The president of Cyprus and the head of the country’s central bank acknowledged earlier this month that Cyprus may need to seek a bailout from the European Union’s European Stability Fund due to Cypriot banks’ exposure to the Greek crisis. In an email interview, Farid Mirbagheri, a professor of international relations at the University of Nicosia, discussed Cyprus’ position in the European debt crisis.
WPR: What are the scope and causes of Cyprus' current economic difficulties?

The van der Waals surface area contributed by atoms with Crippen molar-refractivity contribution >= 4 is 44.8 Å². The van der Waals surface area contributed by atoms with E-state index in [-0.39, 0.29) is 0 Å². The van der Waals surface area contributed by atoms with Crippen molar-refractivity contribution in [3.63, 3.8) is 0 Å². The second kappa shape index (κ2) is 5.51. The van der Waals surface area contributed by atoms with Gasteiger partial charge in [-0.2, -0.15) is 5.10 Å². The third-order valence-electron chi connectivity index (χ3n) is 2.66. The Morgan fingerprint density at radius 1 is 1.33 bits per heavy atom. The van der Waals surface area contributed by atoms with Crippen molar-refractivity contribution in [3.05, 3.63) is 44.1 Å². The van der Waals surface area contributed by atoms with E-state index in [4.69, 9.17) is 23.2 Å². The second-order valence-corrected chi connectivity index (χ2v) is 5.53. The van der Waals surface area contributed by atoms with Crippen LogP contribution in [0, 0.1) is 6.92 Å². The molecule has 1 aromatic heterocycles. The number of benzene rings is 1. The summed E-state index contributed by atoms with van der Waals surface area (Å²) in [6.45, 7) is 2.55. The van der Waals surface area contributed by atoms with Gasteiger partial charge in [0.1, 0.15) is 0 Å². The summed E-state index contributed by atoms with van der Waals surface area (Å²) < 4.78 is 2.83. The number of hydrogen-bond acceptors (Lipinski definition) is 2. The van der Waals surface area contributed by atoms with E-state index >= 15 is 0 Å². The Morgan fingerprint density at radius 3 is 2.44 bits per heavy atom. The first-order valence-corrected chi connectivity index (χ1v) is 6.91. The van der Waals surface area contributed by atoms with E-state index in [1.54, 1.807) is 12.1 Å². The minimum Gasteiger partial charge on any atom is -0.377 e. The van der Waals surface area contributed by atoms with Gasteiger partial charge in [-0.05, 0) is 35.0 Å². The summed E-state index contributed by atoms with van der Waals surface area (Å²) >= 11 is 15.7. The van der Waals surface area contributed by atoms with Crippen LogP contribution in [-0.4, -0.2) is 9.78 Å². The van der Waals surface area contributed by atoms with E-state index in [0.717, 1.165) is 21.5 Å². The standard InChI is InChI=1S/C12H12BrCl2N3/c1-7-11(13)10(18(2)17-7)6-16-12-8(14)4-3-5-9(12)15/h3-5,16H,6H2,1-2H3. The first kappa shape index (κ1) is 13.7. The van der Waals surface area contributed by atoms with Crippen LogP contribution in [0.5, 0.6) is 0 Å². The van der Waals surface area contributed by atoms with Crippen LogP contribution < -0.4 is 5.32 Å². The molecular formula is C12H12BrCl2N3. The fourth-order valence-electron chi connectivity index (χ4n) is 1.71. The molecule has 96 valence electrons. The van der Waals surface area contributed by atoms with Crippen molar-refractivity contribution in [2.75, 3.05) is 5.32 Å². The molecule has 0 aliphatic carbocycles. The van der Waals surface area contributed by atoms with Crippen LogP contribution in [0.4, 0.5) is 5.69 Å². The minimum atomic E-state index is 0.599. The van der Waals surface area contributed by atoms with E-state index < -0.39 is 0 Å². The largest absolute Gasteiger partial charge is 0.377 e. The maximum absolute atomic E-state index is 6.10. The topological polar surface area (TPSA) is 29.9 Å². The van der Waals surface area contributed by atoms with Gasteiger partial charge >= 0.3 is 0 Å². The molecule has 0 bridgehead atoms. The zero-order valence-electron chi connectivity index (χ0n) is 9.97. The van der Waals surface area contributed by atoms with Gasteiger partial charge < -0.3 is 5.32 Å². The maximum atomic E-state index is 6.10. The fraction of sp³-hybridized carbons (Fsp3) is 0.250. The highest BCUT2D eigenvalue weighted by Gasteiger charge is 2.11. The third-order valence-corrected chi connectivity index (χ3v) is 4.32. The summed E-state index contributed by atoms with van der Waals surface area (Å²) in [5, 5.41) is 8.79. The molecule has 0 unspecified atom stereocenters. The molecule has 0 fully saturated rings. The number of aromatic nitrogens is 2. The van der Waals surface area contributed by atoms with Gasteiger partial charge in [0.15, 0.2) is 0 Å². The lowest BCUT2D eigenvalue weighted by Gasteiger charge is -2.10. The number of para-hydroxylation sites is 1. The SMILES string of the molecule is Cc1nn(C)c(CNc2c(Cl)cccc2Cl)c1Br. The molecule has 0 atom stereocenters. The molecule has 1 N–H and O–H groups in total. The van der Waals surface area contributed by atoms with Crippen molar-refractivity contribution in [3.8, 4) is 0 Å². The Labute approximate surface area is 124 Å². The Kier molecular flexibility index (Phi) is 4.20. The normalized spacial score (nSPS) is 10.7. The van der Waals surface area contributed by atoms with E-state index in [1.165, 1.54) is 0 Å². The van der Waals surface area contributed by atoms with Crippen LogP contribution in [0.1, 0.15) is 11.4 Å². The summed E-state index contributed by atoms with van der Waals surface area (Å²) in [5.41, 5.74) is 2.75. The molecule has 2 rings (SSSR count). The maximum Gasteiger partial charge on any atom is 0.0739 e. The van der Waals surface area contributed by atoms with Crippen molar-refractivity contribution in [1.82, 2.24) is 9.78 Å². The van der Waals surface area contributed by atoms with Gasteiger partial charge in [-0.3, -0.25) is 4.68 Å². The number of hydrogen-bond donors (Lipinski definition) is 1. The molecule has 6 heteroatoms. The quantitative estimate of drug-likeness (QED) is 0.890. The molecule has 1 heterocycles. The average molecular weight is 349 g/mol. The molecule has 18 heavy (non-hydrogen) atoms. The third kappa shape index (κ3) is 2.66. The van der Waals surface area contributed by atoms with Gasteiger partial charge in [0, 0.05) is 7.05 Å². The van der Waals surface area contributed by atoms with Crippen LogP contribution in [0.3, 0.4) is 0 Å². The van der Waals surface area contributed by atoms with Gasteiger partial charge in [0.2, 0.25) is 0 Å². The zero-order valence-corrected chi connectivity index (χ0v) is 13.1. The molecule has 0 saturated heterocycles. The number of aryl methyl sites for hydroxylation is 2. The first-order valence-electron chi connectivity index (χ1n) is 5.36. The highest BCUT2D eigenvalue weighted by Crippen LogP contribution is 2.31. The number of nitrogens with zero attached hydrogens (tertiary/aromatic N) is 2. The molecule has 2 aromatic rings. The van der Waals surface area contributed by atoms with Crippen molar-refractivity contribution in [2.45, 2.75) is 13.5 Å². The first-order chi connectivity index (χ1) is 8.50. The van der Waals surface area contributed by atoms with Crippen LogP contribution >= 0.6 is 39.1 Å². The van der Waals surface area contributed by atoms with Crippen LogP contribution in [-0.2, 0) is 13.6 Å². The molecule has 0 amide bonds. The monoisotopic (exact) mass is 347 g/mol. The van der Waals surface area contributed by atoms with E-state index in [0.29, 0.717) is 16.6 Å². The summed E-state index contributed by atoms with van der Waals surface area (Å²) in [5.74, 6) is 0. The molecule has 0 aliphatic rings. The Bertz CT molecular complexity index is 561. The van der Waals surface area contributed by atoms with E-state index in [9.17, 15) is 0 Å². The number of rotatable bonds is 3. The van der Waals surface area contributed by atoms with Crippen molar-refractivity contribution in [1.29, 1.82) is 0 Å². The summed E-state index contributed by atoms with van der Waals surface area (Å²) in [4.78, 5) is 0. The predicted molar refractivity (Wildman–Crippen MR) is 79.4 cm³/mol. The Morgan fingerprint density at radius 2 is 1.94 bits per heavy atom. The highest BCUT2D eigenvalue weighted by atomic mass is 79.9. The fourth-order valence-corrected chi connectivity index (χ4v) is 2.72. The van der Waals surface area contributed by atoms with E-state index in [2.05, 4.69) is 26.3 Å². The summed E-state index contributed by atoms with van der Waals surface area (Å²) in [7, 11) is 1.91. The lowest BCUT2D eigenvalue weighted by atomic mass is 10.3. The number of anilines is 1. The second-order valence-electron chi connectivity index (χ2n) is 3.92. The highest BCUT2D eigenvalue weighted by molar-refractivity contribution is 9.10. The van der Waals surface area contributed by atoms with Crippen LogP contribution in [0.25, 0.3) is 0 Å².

Farid Mirbagheri: The main issue has been exposure to the Greek crisis. Cypriot banks hold around €5 billion ($6.2 billion) of Greek sovereign debt and around €20 billion of nonperforming loans in Greece, an amount of exposure that is more than the Cypriot government can afford. In consequence, the economy has shrunk by 1.6 percent in the first quarter of 2012 from the same period a year earlier, with the decline gathering pace. Unemployment stands at a record high of around 10 percent, and government debt has risen from around 60 percent of GDP to almost 80 percent of GDP. (Cyprus’ GDP is around €19 billion, or $24 billion.)